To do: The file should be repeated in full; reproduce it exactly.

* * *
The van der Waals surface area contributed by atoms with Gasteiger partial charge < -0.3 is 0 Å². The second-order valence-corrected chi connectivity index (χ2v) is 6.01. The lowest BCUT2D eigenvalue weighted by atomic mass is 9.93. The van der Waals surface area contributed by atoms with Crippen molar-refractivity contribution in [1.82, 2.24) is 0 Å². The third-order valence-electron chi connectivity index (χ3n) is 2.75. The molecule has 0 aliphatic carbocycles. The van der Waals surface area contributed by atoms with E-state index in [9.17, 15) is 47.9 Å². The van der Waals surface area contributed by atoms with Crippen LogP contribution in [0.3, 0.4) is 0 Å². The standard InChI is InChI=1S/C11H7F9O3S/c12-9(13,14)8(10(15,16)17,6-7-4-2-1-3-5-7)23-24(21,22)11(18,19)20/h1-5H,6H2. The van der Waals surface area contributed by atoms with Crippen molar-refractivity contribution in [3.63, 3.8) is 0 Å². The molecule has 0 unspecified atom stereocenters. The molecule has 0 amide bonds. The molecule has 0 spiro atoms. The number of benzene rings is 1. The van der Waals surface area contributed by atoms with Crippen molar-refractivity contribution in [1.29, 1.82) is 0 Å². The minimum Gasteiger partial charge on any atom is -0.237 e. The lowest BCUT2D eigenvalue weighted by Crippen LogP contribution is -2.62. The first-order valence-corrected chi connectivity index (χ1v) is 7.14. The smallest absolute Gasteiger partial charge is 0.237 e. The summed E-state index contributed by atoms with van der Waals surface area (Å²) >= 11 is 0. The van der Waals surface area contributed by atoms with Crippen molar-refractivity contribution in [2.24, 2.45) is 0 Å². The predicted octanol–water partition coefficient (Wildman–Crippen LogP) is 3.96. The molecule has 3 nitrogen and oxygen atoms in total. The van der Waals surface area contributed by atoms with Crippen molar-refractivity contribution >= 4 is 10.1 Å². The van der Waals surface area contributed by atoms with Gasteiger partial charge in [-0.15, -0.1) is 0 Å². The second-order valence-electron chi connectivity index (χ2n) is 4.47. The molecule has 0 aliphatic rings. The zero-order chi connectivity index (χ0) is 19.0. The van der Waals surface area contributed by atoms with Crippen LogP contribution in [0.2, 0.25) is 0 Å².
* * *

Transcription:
The van der Waals surface area contributed by atoms with Gasteiger partial charge < -0.3 is 0 Å². The second-order valence-corrected chi connectivity index (χ2v) is 6.01. The lowest BCUT2D eigenvalue weighted by atomic mass is 9.93. The van der Waals surface area contributed by atoms with Crippen molar-refractivity contribution in [1.82, 2.24) is 0 Å². The third-order valence-electron chi connectivity index (χ3n) is 2.75. The molecule has 0 aliphatic carbocycles. The van der Waals surface area contributed by atoms with E-state index in [9.17, 15) is 47.9 Å². The van der Waals surface area contributed by atoms with Crippen LogP contribution in [0.3, 0.4) is 0 Å². The standard InChI is InChI=1S/C11H7F9O3S/c12-9(13,14)8(10(15,16)17,6-7-4-2-1-3-5-7)23-24(21,22)11(18,19)20/h1-5H,6H2. The van der Waals surface area contributed by atoms with Crippen molar-refractivity contribution in [3.63, 3.8) is 0 Å². The molecule has 0 unspecified atom stereocenters. The molecule has 0 amide bonds. The molecule has 0 spiro atoms. The number of benzene rings is 1. The van der Waals surface area contributed by atoms with Crippen molar-refractivity contribution in [1.29, 1.82) is 0 Å². The minimum Gasteiger partial charge on any atom is -0.237 e. The lowest BCUT2D eigenvalue weighted by Crippen LogP contribution is -2.62. The first-order valence-corrected chi connectivity index (χ1v) is 7.14. The smallest absolute Gasteiger partial charge is 0.237 e. The summed E-state index contributed by atoms with van der Waals surface area (Å²) >= 11 is 0. The van der Waals surface area contributed by atoms with Crippen molar-refractivity contribution in [2.24, 2.45) is 0 Å². The predicted octanol–water partition coefficient (Wildman–Crippen LogP) is 3.96. The molecule has 3 nitrogen and oxygen atoms in total. The van der Waals surface area contributed by atoms with Crippen molar-refractivity contribution >= 4 is 10.1 Å². The van der Waals surface area contributed by atoms with Gasteiger partial charge in [-0.15, -0.1) is 0 Å². The second-order valence-electron chi connectivity index (χ2n) is 4.47. The molecule has 0 aliphatic rings. The zero-order chi connectivity index (χ0) is 19.0. The van der Waals surface area contributed by atoms with Crippen LogP contribution in [0.2, 0.25) is 0 Å².